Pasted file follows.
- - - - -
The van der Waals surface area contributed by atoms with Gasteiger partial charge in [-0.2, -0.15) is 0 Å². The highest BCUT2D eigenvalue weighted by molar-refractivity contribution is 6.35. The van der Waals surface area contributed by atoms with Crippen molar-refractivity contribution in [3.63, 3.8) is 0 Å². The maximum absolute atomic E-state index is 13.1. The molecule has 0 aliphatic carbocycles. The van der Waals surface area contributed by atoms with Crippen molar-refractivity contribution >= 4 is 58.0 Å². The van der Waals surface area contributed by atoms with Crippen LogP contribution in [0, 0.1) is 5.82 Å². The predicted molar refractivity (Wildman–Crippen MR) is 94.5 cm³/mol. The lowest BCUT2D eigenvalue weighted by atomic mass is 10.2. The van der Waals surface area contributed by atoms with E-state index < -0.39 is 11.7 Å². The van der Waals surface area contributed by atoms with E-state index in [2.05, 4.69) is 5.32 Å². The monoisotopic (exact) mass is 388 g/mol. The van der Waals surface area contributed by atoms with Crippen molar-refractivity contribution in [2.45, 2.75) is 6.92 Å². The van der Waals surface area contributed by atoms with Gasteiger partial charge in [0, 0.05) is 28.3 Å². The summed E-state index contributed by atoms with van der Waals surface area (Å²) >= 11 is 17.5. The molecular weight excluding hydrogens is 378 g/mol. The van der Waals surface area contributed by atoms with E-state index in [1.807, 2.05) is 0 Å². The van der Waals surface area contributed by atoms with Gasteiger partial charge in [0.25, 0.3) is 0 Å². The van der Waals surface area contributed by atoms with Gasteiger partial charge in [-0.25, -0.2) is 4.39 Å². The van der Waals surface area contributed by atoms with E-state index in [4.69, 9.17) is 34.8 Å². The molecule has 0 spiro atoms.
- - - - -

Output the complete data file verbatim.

The van der Waals surface area contributed by atoms with Gasteiger partial charge in [-0.2, -0.15) is 0 Å². The highest BCUT2D eigenvalue weighted by molar-refractivity contribution is 6.35. The van der Waals surface area contributed by atoms with Crippen molar-refractivity contribution in [3.63, 3.8) is 0 Å². The maximum absolute atomic E-state index is 13.1. The molecule has 0 aliphatic carbocycles. The van der Waals surface area contributed by atoms with Crippen molar-refractivity contribution >= 4 is 58.0 Å². The van der Waals surface area contributed by atoms with Crippen LogP contribution in [0, 0.1) is 5.82 Å². The predicted molar refractivity (Wildman–Crippen MR) is 94.5 cm³/mol. The lowest BCUT2D eigenvalue weighted by atomic mass is 10.2. The van der Waals surface area contributed by atoms with E-state index < -0.39 is 11.7 Å². The van der Waals surface area contributed by atoms with E-state index in [2.05, 4.69) is 5.32 Å². The monoisotopic (exact) mass is 388 g/mol. The van der Waals surface area contributed by atoms with Crippen molar-refractivity contribution in [2.45, 2.75) is 6.92 Å². The van der Waals surface area contributed by atoms with Gasteiger partial charge in [0, 0.05) is 28.3 Å². The summed E-state index contributed by atoms with van der Waals surface area (Å²) >= 11 is 17.5. The molecular weight excluding hydrogens is 378 g/mol. The van der Waals surface area contributed by atoms with E-state index in [1.807, 2.05) is 0 Å². The van der Waals surface area contributed by atoms with Gasteiger partial charge in [0.25, 0.3) is 0 Å². The van der Waals surface area contributed by atoms with Gasteiger partial charge in [-0.25, -0.2) is 4.39 Å². The van der Waals surface area contributed by atoms with E-state index in [4.69, 9.17) is 34.8 Å². The molecule has 0 spiro atoms.